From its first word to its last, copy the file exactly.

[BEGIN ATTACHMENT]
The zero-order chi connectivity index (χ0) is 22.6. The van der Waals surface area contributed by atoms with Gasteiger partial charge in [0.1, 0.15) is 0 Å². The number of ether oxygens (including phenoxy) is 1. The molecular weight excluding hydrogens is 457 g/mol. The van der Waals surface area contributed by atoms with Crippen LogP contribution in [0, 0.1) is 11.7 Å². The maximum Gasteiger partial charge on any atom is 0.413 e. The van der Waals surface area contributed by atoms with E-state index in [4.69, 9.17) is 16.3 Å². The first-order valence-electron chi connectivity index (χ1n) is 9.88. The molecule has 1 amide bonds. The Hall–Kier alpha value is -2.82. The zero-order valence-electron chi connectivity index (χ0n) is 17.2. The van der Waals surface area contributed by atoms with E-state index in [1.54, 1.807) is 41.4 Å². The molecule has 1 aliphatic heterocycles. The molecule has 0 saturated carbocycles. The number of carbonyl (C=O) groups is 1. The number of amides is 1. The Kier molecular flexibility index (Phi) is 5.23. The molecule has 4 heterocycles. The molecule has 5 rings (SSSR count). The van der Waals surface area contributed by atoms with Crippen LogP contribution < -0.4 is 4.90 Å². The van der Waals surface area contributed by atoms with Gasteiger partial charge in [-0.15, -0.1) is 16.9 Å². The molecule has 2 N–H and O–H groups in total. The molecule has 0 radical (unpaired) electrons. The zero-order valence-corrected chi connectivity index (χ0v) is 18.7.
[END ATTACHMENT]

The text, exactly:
The zero-order chi connectivity index (χ0) is 22.6. The van der Waals surface area contributed by atoms with Gasteiger partial charge in [0.1, 0.15) is 0 Å². The number of ether oxygens (including phenoxy) is 1. The molecular weight excluding hydrogens is 457 g/mol. The van der Waals surface area contributed by atoms with Crippen LogP contribution in [0, 0.1) is 11.7 Å². The maximum Gasteiger partial charge on any atom is 0.413 e. The van der Waals surface area contributed by atoms with E-state index in [4.69, 9.17) is 16.3 Å². The first-order valence-electron chi connectivity index (χ1n) is 9.88. The molecule has 1 amide bonds. The Hall–Kier alpha value is -2.82. The zero-order valence-electron chi connectivity index (χ0n) is 17.2. The van der Waals surface area contributed by atoms with E-state index in [1.54, 1.807) is 41.4 Å². The molecule has 1 aliphatic heterocycles. The molecule has 0 saturated carbocycles. The number of carbonyl (C=O) groups is 1. The number of amides is 1. The Kier molecular flexibility index (Phi) is 5.23. The molecule has 4 heterocycles. The molecule has 5 rings (SSSR count). The van der Waals surface area contributed by atoms with Crippen LogP contribution < -0.4 is 4.90 Å². The van der Waals surface area contributed by atoms with Gasteiger partial charge in [-0.15, -0.1) is 16.9 Å². The molecule has 2 N–H and O–H groups in total. The molecule has 0 radical (unpaired) electrons. The zero-order valence-corrected chi connectivity index (χ0v) is 18.7.